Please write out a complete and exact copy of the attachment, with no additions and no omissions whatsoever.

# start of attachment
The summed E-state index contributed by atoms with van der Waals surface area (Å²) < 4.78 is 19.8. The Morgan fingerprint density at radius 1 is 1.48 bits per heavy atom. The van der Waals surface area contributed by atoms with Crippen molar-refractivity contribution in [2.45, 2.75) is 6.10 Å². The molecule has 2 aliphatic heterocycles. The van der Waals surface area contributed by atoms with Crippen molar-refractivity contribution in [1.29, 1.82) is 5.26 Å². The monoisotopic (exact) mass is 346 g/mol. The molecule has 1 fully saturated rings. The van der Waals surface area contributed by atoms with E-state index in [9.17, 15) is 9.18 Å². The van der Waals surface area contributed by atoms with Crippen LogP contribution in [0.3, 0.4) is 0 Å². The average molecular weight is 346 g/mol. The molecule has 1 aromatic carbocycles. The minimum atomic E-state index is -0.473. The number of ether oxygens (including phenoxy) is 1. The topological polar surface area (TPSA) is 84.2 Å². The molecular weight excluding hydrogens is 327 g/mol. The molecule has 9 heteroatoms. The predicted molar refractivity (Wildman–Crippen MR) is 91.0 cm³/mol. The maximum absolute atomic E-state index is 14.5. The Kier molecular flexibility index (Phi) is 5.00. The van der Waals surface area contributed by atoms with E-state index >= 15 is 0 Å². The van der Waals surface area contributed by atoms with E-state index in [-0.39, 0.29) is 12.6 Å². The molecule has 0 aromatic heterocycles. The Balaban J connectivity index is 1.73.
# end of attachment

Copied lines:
The summed E-state index contributed by atoms with van der Waals surface area (Å²) < 4.78 is 19.8. The Morgan fingerprint density at radius 1 is 1.48 bits per heavy atom. The van der Waals surface area contributed by atoms with Crippen molar-refractivity contribution in [2.45, 2.75) is 6.10 Å². The molecule has 2 aliphatic heterocycles. The van der Waals surface area contributed by atoms with Crippen molar-refractivity contribution in [1.29, 1.82) is 5.26 Å². The monoisotopic (exact) mass is 346 g/mol. The molecule has 1 fully saturated rings. The van der Waals surface area contributed by atoms with E-state index in [9.17, 15) is 9.18 Å². The van der Waals surface area contributed by atoms with Crippen LogP contribution in [0.3, 0.4) is 0 Å². The average molecular weight is 346 g/mol. The molecule has 1 aromatic carbocycles. The minimum atomic E-state index is -0.473. The number of ether oxygens (including phenoxy) is 1. The topological polar surface area (TPSA) is 84.2 Å². The molecular weight excluding hydrogens is 327 g/mol. The molecule has 9 heteroatoms. The predicted molar refractivity (Wildman–Crippen MR) is 91.0 cm³/mol. The maximum absolute atomic E-state index is 14.5. The Kier molecular flexibility index (Phi) is 5.00. The van der Waals surface area contributed by atoms with E-state index >= 15 is 0 Å². The van der Waals surface area contributed by atoms with E-state index in [-0.39, 0.29) is 12.6 Å². The molecule has 0 aromatic heterocycles. The Balaban J connectivity index is 1.73.